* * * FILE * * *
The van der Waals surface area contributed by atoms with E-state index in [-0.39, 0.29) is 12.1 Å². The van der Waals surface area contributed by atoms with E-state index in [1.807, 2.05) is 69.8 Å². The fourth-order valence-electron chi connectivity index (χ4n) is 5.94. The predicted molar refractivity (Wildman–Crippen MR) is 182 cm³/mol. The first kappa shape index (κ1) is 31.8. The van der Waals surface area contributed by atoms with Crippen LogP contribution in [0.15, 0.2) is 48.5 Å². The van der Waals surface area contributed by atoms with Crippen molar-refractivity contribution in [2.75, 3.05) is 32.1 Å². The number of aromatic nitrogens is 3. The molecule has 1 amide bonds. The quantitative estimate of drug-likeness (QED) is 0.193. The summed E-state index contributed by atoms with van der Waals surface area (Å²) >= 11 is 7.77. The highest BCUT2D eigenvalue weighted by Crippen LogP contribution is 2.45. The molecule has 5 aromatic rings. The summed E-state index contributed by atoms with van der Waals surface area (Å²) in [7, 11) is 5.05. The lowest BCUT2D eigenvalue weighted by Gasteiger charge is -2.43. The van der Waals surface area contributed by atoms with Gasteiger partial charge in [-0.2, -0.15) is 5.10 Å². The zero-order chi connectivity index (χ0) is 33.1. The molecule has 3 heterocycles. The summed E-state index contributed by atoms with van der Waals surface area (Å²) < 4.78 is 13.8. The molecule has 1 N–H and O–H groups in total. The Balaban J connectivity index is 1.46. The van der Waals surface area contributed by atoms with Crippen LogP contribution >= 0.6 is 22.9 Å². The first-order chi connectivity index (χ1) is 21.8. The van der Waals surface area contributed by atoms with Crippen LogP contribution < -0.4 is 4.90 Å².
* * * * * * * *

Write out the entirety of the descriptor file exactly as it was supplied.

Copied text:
The van der Waals surface area contributed by atoms with E-state index in [-0.39, 0.29) is 12.1 Å². The van der Waals surface area contributed by atoms with E-state index in [1.807, 2.05) is 69.8 Å². The fourth-order valence-electron chi connectivity index (χ4n) is 5.94. The predicted molar refractivity (Wildman–Crippen MR) is 182 cm³/mol. The first kappa shape index (κ1) is 31.8. The van der Waals surface area contributed by atoms with Crippen LogP contribution in [0.15, 0.2) is 48.5 Å². The van der Waals surface area contributed by atoms with Crippen molar-refractivity contribution in [2.75, 3.05) is 32.1 Å². The number of aromatic nitrogens is 3. The molecule has 1 amide bonds. The quantitative estimate of drug-likeness (QED) is 0.193. The summed E-state index contributed by atoms with van der Waals surface area (Å²) >= 11 is 7.77. The highest BCUT2D eigenvalue weighted by Crippen LogP contribution is 2.45. The molecule has 5 aromatic rings. The summed E-state index contributed by atoms with van der Waals surface area (Å²) in [7, 11) is 5.05. The lowest BCUT2D eigenvalue weighted by Gasteiger charge is -2.43. The van der Waals surface area contributed by atoms with Gasteiger partial charge in [-0.2, -0.15) is 5.10 Å². The zero-order chi connectivity index (χ0) is 33.1. The molecule has 3 heterocycles. The summed E-state index contributed by atoms with van der Waals surface area (Å²) < 4.78 is 13.8. The molecule has 1 N–H and O–H groups in total. The Balaban J connectivity index is 1.46. The van der Waals surface area contributed by atoms with Crippen LogP contribution >= 0.6 is 22.9 Å². The first-order chi connectivity index (χ1) is 21.8. The van der Waals surface area contributed by atoms with Crippen LogP contribution < -0.4 is 4.90 Å².